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T1 - Effects of low doses of simvastatin and atorvastatin on high-density lipoprotein cholesterol levels in patients with hypercholesterolemia

AU - Branchi, Adriana

AU - Fiorenza, Anna M.

AU - Torri, Adriana

AU - Muzio, Fulvio

AU - Berra, Cristina

AU - Colombo, Emanuela

AU - Valle, Elena Dalla

AU - Rovellini, Angelo

AU - Sommariva, Domenico

PY - 2001

Y1 - 2001

N2 - Background: Simvastatin 40 to 80 mg/d has been found to increase high-density lipoprotein cholesterol (HDL-C) levels significantly more than atorvastatin at equipotent doses (ie, 20-80 mg/d). Data on the effects of lower doses of the 2 drugs on HDL-C levels are conflicting. Objective: The purpose of this study was to investigate the effects of simvastatin 20 mg/d and atorvastatin 10 mg/d on HDL-C levels in patients with hypercholesterolemia. Methods: Patients with primary hypercholesterolemia (total cholesterol [TC] >250 mg/dL) who were not taking any lipid-lowering agents and who were following a low-fat diet were randomized to receive 1 of 2 treatments: simvastatin 20 mg/d or atorvastatin 10 mg/d. Serum TC, triglycerides (TG), low-density lipoprotein cholesterol (LDL-C), and HDL-C levels were measured using standard methods after 2 months of therapy. In a secondary analysis, lipids and lipoprotein cholesterol were measured after 1 year in patients who continued treatment. Results: Of the 240 patients enrolled (108 men and 132 women; age range, 23-77 years, mean [SEM] 56.7 [0.69]), 235 completed the study. After 2 months of therapy, TC, LDL-C, and serum TG levels decreased significantly versus baseline in both groups (P <0.001), with no significant differences between treatment groups. HDL-C levels increased by 9.0% (P <0.001 vs baseline) in the simvastatin group and by 4.3% (P <0.02) in the atorvastatin group. The difference between the 2 groups in the percentage increase in HDL-C was statistically significant (P <0.05). In 113 patients who continued treatment, HDL-C levels at 1 year were still significantly higher than baseline levels in the simvastatin group (6.3%, P = 0.034), but not in the atorvastatin group (2.8%, P = 0.587). Conclusions: The findings from this study suggest that the HDL-C-increasing effect of simvastatin 20 mg is significantly greater than that of atorvastatin 10 mg. Since increasing HDL-C levels is thought to lower the risk for atherosclerosis and coronary heart disease, these results warrant further investigation.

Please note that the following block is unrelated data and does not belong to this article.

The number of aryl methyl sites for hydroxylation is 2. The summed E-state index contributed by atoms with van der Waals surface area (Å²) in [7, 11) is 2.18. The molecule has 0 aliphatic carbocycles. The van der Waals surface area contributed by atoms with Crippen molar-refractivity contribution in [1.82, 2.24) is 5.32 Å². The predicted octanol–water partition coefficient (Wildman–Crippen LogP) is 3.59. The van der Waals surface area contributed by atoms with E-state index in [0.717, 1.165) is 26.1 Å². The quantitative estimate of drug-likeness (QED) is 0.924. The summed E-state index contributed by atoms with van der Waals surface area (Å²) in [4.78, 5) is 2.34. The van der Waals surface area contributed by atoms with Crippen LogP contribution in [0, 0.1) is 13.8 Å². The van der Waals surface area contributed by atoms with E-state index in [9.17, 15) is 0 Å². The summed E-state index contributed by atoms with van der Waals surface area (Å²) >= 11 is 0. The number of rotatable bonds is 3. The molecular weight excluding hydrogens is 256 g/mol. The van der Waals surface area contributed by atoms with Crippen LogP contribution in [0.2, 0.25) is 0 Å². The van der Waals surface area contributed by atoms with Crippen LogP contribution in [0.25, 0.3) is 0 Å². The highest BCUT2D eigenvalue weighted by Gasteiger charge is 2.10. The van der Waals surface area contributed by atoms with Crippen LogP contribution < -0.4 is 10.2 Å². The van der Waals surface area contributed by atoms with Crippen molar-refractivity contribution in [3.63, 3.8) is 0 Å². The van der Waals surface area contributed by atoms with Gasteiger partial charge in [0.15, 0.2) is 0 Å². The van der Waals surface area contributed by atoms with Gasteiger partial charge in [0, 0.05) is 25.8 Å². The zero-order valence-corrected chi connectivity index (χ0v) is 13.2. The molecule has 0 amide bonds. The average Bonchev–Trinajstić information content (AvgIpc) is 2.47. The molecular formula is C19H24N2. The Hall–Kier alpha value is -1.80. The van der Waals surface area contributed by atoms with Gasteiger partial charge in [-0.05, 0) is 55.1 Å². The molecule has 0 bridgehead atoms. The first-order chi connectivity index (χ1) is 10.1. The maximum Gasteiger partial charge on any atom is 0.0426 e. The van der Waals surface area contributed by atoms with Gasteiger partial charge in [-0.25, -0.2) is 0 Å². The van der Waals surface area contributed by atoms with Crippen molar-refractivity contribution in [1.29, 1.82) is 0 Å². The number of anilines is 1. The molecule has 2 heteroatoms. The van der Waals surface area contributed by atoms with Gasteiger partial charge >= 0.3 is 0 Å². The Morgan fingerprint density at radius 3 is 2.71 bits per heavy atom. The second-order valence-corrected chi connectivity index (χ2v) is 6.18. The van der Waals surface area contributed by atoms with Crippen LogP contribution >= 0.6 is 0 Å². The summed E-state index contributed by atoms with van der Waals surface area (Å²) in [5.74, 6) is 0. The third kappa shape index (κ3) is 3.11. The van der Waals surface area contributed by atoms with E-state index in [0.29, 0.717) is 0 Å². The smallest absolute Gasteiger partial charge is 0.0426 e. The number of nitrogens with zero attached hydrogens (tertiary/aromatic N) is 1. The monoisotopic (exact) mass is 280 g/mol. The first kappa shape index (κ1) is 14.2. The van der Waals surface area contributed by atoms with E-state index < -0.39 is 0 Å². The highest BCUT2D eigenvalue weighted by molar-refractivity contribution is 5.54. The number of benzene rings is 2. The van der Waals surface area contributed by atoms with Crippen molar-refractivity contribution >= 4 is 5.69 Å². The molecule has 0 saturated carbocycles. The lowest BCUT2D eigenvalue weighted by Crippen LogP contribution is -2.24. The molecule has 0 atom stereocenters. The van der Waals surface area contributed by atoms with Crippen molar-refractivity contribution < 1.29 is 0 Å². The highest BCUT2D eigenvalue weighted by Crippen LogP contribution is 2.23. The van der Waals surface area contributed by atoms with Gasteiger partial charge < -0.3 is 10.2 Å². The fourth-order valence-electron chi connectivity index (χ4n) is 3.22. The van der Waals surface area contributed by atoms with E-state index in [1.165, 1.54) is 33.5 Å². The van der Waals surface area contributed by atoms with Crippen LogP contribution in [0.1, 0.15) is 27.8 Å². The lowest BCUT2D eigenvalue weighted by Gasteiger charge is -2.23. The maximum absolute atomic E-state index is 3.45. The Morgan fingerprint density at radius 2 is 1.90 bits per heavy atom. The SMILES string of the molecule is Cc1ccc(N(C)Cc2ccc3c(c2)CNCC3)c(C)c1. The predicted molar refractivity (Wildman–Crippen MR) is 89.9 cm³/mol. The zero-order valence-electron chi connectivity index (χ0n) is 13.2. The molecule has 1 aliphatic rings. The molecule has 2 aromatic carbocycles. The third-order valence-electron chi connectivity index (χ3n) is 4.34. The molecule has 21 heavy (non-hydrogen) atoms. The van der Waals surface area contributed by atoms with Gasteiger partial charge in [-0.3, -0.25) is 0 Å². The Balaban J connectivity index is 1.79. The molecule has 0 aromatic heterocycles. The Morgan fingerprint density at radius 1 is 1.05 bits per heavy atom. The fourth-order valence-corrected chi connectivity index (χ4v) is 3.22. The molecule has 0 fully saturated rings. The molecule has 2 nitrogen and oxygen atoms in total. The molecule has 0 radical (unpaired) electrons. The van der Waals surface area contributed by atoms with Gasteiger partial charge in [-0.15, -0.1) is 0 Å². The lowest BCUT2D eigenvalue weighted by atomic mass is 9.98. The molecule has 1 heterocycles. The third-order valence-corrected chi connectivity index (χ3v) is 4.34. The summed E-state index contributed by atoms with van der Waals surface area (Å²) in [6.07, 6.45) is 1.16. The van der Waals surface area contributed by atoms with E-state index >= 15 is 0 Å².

AB - Background: Simvastatin 40 to 80 mg/d has been found to increase high-density lipoprotein cholesterol (HDL-C) levels significantly more than atorvastatin at equipotent doses (ie, 20-80 mg/d). Data on the effects of lower doses of the 2 drugs on HDL-C levels are conflicting. Objective: The purpose of this study was to investigate the effects of simvastatin 20 mg/d and atorvastatin 10 mg/d on HDL-C levels in patients with hypercholesterolemia. Methods: Patients with primary hypercholesterolemia (total cholesterol [TC] >250 mg/dL) who were not taking any lipid-lowering agents and who were following a low-fat diet were randomized to receive 1 of 2 treatments: simvastatin 20 mg/d or atorvastatin 10 mg/d. Serum TC, triglycerides (TG), low-density lipoprotein cholesterol (LDL-C), and HDL-C levels were measured using standard methods after 2 months of therapy. In a secondary analysis, lipids and lipoprotein cholesterol were measured after 1 year in patients who continued treatment. Results: Of the 240 patients enrolled (108 men and 132 women; age range, 23-77 years, mean [SEM] 56.7 [0.69]), 235 completed the study. After 2 months of therapy, TC, LDL-C, and serum TG levels decreased significantly versus baseline in both groups (P <0.001), with no significant differences between treatment groups. HDL-C levels increased by 9.0% (P <0.001 vs baseline) in the simvastatin group and by 4.3% (P <0.02) in the atorvastatin group. The difference between the 2 groups in the percentage increase in HDL-C was statistically significant (P <0.05). In 113 patients who continued treatment, HDL-C levels at 1 year were still significantly higher than baseline levels in the simvastatin group (6.3%, P = 0.034), but not in the atorvastatin group (2.8%, P = 0.587). Conclusions: The findings from this study suggest that the HDL-C-increasing effect of simvastatin 20 mg is significantly greater than that of atorvastatin 10 mg. Since increasing HDL-C levels is thought to lower the risk for atherosclerosis and coronary heart disease, these results warrant further investigation.